Universal domestic distribution president Jim Orr says Skycraper will be fine both domestically and globally by the end of its run. "We have a lot of summer left, and our audience is very broad. And Dwayne Johnson is literally and figuratively the biggest movie star in the planet, and we're thrilled to be in business with him," says the exec.

Skyscraper — billed as Die Hard meets Towering Inferno — had hoped to mimic the performance of earthquake disaster pic San Andreas, which debuted to a better-than-expected $54.6 million two summers ago and boosted Johnson's standing as a leading man. Instead, the pic is one of the actor's lower openings for any film, although not as bad as Baywatch in summer 2015 ($18.5 million) or Pain & Gain in spring 2013 ($20.2 million).

Skyscraper stars Johnson as a former FBI hostage rescue team leader and amputee now assigned to provide security for a towering skyscraper in China. He must spring into action when his wife (Neve Campbell) and children are trapped inside the world's tallest building after villains set fire to it. Rawson Marshall Thurber, who made Central Intelligence with Johnson, wrote and directed.

The pic's CinemaScore was B+. Hotel Transylvania 3 earned an A-.

Disney/Pixar's Incredibles 2 and Universal's Jurassic World: Fallen Kingdom rounded out the top five in North America with $16.2 million and $15.5 million, respectively. Incredibles 2, which has fast become the top-grossing animated pic of all time, grossed $33.3 million internationally from 43 markets for a global haul of $856.9 million. Jurassic World 2 followed with $26.7 million offshore for a worldwide total of $1.134 billion.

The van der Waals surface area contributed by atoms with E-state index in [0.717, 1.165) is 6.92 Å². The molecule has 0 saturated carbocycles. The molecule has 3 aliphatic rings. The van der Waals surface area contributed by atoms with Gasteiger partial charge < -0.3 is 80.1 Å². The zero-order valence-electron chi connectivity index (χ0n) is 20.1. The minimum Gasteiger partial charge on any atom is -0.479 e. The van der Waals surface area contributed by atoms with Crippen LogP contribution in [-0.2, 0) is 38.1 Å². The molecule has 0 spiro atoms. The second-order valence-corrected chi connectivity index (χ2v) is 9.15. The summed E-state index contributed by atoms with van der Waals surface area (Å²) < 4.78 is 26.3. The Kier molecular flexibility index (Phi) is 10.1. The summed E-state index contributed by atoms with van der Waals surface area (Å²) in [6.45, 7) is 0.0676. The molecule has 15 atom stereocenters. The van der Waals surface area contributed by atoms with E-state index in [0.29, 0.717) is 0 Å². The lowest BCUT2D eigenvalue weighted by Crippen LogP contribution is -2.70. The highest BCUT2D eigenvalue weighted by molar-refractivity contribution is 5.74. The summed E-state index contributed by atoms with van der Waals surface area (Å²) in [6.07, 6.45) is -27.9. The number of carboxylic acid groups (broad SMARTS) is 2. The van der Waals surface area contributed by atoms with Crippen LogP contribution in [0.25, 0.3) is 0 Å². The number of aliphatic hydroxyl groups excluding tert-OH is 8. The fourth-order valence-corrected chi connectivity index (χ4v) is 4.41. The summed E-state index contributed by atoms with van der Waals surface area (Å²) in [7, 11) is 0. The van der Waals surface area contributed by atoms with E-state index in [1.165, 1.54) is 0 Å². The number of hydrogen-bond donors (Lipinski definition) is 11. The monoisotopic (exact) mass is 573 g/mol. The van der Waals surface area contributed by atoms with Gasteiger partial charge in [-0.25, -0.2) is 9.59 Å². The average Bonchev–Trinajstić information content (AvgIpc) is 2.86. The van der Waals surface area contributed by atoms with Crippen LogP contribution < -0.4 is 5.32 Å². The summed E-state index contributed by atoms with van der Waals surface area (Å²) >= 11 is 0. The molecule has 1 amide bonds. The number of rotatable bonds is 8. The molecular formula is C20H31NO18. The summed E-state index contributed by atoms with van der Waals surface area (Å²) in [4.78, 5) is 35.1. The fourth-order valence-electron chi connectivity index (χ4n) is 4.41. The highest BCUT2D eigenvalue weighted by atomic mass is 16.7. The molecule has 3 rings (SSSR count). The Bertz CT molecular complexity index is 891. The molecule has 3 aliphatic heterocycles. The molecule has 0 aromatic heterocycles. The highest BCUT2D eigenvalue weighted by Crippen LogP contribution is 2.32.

The U.S. specialty box office delivered strong results on several fronts, fueled in large part by a pack of films that premiered in January at the Sundance Film Festival (save for Whitney, each of the films mentioned below played at the 2018 edition of the storied fest).

Expanding into a total of 805 theaters in its second weekend, Annapurna's Sorry to Bother You, a sci-fi comedy about a black telemarketer in Oakland who adopts a white accent to get ahead, rocketed to No. 7 upon grossing $4.3 million for a 10-day cume of $5.3 million.

Neon's acclaimed documentary Three Identical Strangers moved up the chart to No. 13, grossing a stellar $1.2 million in its third weekend from 167 theaters for a U.S. total of $2.5 million. Identical Strangers came in two spots behind Focus Features' specialty hit Won't You Be My Neighbor?, the Fred Rogers doc that earned another $1.9 million from 868 locations over the weekend for a U.S. cume of $15.8 million.

In its second weekend, Roadside Attractions and Miramax's Whitney Houston doc Whitney saw its theater count reduced by roughly 40 locations. Whitney, which premiered at the Cannes Film Festival in May, earned $535,385 from 408 locations for a 10-day total of $2.4 million.

Among new offerings, A24's Eighth Grade passed up Wes Anderson's Isle of Dogs to deliver the best opening screen average of the year so far with $63,071. The critically acclaimed film, written and helmed by Bo Burnham in his feature directorial debut, stars Elsie Fisher as a middle schooler who tries to find her place in the age of social media.

Eighth Grade debuted in four theaters in New York and Los Angeles, grossing $252,284.

Gus Van Sant's Don't Worry, He Won't Get Far on Foot likewise debuted in four theaters, logging a screen average of $20,780. The Amazon Studios film stars Joaquin Phoenix as real-life cartoonist John Callahan, who discovered his artistic calling after being permanently paralyzed at age 21 and getting sober.

comments powered by Disqus